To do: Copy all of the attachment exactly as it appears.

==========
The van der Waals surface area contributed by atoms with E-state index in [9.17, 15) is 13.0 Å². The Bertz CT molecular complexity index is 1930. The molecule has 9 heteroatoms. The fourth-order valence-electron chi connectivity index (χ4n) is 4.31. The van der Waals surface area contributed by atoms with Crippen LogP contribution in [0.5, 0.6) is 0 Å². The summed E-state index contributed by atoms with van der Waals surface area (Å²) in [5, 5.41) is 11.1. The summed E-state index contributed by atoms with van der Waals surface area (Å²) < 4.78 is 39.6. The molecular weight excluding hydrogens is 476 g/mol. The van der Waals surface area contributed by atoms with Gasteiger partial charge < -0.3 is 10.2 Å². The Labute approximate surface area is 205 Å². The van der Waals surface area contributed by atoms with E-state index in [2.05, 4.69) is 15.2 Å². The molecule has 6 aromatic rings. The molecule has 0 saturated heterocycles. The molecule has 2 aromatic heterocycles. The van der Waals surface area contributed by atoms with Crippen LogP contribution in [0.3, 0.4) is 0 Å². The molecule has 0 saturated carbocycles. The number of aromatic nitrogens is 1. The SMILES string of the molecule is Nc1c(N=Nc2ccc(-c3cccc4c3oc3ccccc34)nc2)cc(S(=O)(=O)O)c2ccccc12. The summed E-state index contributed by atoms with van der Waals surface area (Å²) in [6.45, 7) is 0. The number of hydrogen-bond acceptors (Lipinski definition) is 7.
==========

The van der Waals surface area contributed by atoms with E-state index in [9.17, 15) is 13.0 Å². The Bertz CT molecular complexity index is 1930. The molecule has 9 heteroatoms. The fourth-order valence-electron chi connectivity index (χ4n) is 4.31. The van der Waals surface area contributed by atoms with Crippen LogP contribution in [0.5, 0.6) is 0 Å². The summed E-state index contributed by atoms with van der Waals surface area (Å²) in [5, 5.41) is 11.1. The summed E-state index contributed by atoms with van der Waals surface area (Å²) < 4.78 is 39.6. The molecular weight excluding hydrogens is 476 g/mol. The van der Waals surface area contributed by atoms with Gasteiger partial charge < -0.3 is 10.2 Å². The Labute approximate surface area is 205 Å². The van der Waals surface area contributed by atoms with E-state index in [2.05, 4.69) is 15.2 Å². The molecule has 6 aromatic rings. The molecule has 0 saturated heterocycles. The molecule has 2 aromatic heterocycles. The van der Waals surface area contributed by atoms with Crippen LogP contribution in [0.3, 0.4) is 0 Å². The molecule has 0 saturated carbocycles. The number of aromatic nitrogens is 1. The SMILES string of the molecule is Nc1c(N=Nc2ccc(-c3cccc4c3oc3ccccc34)nc2)cc(S(=O)(=O)O)c2ccccc12. The summed E-state index contributed by atoms with van der Waals surface area (Å²) in [6.45, 7) is 0. The number of hydrogen-bond acceptors (Lipinski definition) is 7.